The Taliban’s reclusive supreme leader Friday ruled out any talks or compromise on his “Islamic system” of governance in Afghanistan in an apparent rebuke to international calls for his hardline ruling group to ease restrictions on women’s rights to work and education.

“I am not here to fulfill your [foreigners’] wishes, nor are they acceptable to me. I cannot compromise on Shariah [Islamic law] to work with you or even move a step forward,” Hibatullah Akhundzada told a men-only closed-door gathering of around 3,500 mostly religious clerics in Kabul.

He made the rare public appearance and speech amid tight security. Audio of his speech was aired live by Afghan state-run social media.

Akhundzada hailed last year’s Taliban takeover of war-shattered, impoverished Afghanistan and the subsequent enforcement of the “Islamic system” there.

The insurgent-turned-ruling group seized power in August, when the United States and NATO partners withdrew their final troops from Afghanistan after almost two decades of military intervention.

“The success of the Afghan jihad is not only a source of pride for Afghans but also for Muslims all over the world,” Akhundzada told the audience.

“Mujahedeen [holy warriors] have established peace and order throughout Afghanistan in the last 10 months. It is a great achievement but its survival depends on us all being united,” he said.

Men only

The Taliban have installed a men-only administration, restricting women’s access to public life and preventing most teenage girls from returning to secondary school education. Women have been ordered to wear face coverings in public and have been barred from traveling beyond 70 kilometers without a close male relative.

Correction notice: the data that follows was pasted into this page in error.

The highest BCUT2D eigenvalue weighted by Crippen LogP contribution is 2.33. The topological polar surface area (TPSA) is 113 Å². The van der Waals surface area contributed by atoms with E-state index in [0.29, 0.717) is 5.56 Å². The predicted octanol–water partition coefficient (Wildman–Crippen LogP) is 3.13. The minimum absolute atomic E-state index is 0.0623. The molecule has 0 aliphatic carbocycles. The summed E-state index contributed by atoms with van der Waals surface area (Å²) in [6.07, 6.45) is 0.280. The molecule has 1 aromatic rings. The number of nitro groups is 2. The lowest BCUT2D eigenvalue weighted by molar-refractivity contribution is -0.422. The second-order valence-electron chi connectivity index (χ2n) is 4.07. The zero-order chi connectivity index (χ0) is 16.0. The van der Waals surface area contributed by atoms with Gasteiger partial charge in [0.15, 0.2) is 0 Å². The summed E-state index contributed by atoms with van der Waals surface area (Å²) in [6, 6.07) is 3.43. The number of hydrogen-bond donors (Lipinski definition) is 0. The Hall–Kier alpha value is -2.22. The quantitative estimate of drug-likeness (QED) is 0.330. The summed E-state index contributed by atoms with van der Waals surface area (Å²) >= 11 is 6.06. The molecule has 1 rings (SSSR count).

The harsh treatment of women and girls and a lack of political inclusivity in governance have kept the global community from granting diplomatic recognition to Taliban rule.

Akhundzada, in an apparent response to the criticism, said that Afghanistan “is now a sovereign” country and did not need orders or interference in its affairs.

“They want to run Afghanistan on their whims,” the Taliban chief told the clerics. “They say, ‘Why don’t you do this? Why don’t you do that?’ Why do you even interfere in my work, my country and my principles?

“You have used the mother of all bombs and you are welcome to use even the atomic bomb against us because nothing can scare us into taking any step that is against Islam or Shariah,” the Taliban chief added.

Akhundzada referred to the U.S. dropping what was described as the “mother of all bombs,” or the most powerful conventional bomb in the American arsenal, in 2017 on an Islamic State terror base in eastern Afghanistan.

First such session since takeover

The three-day Kabul huddle began Thursday under tight security in and around the venue in the wake of a recent wave of deadly Islamic State attacks.

The meeting is the first of its kind since the Taliban takeover of the country. Critics saw the event as an attempt by the hardline group to demonstrate its hold on power and domestic legitimacy.

Taliban spokesman Zabihullah Mujahid told reporters after the inaugural session of the three-day Kabul meeting that women were not invited to the event because it was organized at the request of independent participating scholars and that the government had nothing to do with attendees nor the agenda.

Critics questioned the effectiveness and legitimacy of the grand scholars’ meeting in the absence of women, almost 50% of the country’s estimated 40 million population.

The Taliban takeover prompted Washington and other Western countries to immediately cut financial assistance to largely aid-dependent Afghanistan, seize its foreign assets worth billions of dollars, mostly held by the U.S., and isolate the Afghan banking system.

The action and long-running terrorism-related sanctions on senior Taliban leaders have thrown the cash-strapped country into a severe economic upheaval, worsening an already bad humanitarian crisis blamed on years of war and persistent drought.

Taliban and U.S. officials concluded a two-day meeting Wednesday in Doha, Qatar, where the issue of unlocking the frozen Afghan funds also came under discussion. The talks were the first in person since March, when the Taliban abruptly decided against allowing teenage Afghan girls to resume secondary school education, prompting Washington to suspend the dialogue.

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